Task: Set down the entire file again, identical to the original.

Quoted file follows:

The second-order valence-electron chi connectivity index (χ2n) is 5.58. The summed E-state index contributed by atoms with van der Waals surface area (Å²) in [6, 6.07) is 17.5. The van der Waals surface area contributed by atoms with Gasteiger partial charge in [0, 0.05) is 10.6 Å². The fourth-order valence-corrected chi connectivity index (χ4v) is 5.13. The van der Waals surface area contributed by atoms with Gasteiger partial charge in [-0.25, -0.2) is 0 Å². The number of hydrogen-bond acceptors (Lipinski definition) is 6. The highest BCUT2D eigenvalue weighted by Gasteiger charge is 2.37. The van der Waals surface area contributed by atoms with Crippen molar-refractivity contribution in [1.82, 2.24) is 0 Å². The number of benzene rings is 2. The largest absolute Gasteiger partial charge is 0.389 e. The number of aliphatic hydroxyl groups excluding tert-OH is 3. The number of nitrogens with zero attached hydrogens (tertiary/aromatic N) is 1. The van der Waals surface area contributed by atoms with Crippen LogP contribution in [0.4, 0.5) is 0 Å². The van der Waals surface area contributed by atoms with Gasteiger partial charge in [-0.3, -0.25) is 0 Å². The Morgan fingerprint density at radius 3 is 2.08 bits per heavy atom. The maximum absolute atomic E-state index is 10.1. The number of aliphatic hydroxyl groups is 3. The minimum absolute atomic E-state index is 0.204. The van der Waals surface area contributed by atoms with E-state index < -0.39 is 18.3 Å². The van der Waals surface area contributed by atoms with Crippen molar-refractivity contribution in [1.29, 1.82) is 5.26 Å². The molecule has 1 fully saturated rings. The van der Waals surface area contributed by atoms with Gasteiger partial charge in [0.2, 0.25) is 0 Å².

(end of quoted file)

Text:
The second-order valence-electron chi connectivity index (χ2n) is 5.58. The summed E-state index contributed by atoms with van der Waals surface area (Å²) in [6, 6.07) is 17.5. The van der Waals surface area contributed by atoms with Gasteiger partial charge in [0, 0.05) is 10.6 Å². The fourth-order valence-corrected chi connectivity index (χ4v) is 5.13. The van der Waals surface area contributed by atoms with Gasteiger partial charge in [-0.25, -0.2) is 0 Å². The number of hydrogen-bond acceptors (Lipinski definition) is 6. The highest BCUT2D eigenvalue weighted by Gasteiger charge is 2.37. The van der Waals surface area contributed by atoms with Crippen molar-refractivity contribution in [1.82, 2.24) is 0 Å². The number of benzene rings is 2. The largest absolute Gasteiger partial charge is 0.389 e. The number of aliphatic hydroxyl groups excluding tert-OH is 3. The number of nitrogens with zero attached hydrogens (tertiary/aromatic N) is 1. The van der Waals surface area contributed by atoms with Crippen LogP contribution in [0.4, 0.5) is 0 Å². The van der Waals surface area contributed by atoms with Gasteiger partial charge in [-0.3, -0.25) is 0 Å². The Morgan fingerprint density at radius 3 is 2.08 bits per heavy atom. The maximum absolute atomic E-state index is 10.1. The number of aliphatic hydroxyl groups is 3. The minimum absolute atomic E-state index is 0.204. The van der Waals surface area contributed by atoms with E-state index < -0.39 is 18.3 Å². The van der Waals surface area contributed by atoms with Crippen molar-refractivity contribution in [1.29, 1.82) is 5.26 Å². The molecule has 1 fully saturated rings. The van der Waals surface area contributed by atoms with Gasteiger partial charge in [0.2, 0.25) is 0 Å².